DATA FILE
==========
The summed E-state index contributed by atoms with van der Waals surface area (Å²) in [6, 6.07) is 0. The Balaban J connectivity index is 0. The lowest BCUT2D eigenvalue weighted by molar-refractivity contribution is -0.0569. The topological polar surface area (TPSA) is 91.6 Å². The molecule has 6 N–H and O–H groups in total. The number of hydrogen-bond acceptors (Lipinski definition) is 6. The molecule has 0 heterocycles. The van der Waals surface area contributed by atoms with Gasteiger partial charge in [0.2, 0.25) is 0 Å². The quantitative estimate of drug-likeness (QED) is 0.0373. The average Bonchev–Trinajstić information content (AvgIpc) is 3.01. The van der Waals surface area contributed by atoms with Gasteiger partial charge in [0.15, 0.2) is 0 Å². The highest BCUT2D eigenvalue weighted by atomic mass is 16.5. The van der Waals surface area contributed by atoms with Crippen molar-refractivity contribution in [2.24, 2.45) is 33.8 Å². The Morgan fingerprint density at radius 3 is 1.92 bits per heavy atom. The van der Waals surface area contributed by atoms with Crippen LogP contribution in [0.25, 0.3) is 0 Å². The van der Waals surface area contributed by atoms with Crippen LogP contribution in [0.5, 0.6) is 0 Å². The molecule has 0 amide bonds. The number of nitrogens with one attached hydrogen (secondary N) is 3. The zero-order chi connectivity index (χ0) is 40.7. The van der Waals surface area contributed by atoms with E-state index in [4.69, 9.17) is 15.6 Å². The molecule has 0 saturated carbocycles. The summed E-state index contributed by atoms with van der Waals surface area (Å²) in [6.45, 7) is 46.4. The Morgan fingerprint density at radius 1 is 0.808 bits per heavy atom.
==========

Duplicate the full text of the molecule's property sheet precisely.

The summed E-state index contributed by atoms with van der Waals surface area (Å²) in [6, 6.07) is 0. The Balaban J connectivity index is 0. The lowest BCUT2D eigenvalue weighted by molar-refractivity contribution is -0.0569. The topological polar surface area (TPSA) is 91.6 Å². The molecule has 6 N–H and O–H groups in total. The number of hydrogen-bond acceptors (Lipinski definition) is 6. The molecule has 0 heterocycles. The van der Waals surface area contributed by atoms with Gasteiger partial charge in [0.2, 0.25) is 0 Å². The quantitative estimate of drug-likeness (QED) is 0.0373. The average Bonchev–Trinajstić information content (AvgIpc) is 3.01. The van der Waals surface area contributed by atoms with Gasteiger partial charge in [0.15, 0.2) is 0 Å². The highest BCUT2D eigenvalue weighted by atomic mass is 16.5. The van der Waals surface area contributed by atoms with Crippen molar-refractivity contribution in [2.24, 2.45) is 33.8 Å². The Morgan fingerprint density at radius 3 is 1.92 bits per heavy atom. The van der Waals surface area contributed by atoms with Crippen LogP contribution in [0.25, 0.3) is 0 Å². The van der Waals surface area contributed by atoms with Crippen LogP contribution in [0.5, 0.6) is 0 Å². The molecule has 0 amide bonds. The number of nitrogens with one attached hydrogen (secondary N) is 3. The zero-order chi connectivity index (χ0) is 40.7. The van der Waals surface area contributed by atoms with E-state index in [4.69, 9.17) is 15.6 Å². The molecule has 0 saturated carbocycles. The summed E-state index contributed by atoms with van der Waals surface area (Å²) in [6.45, 7) is 46.4. The Morgan fingerprint density at radius 1 is 0.808 bits per heavy atom.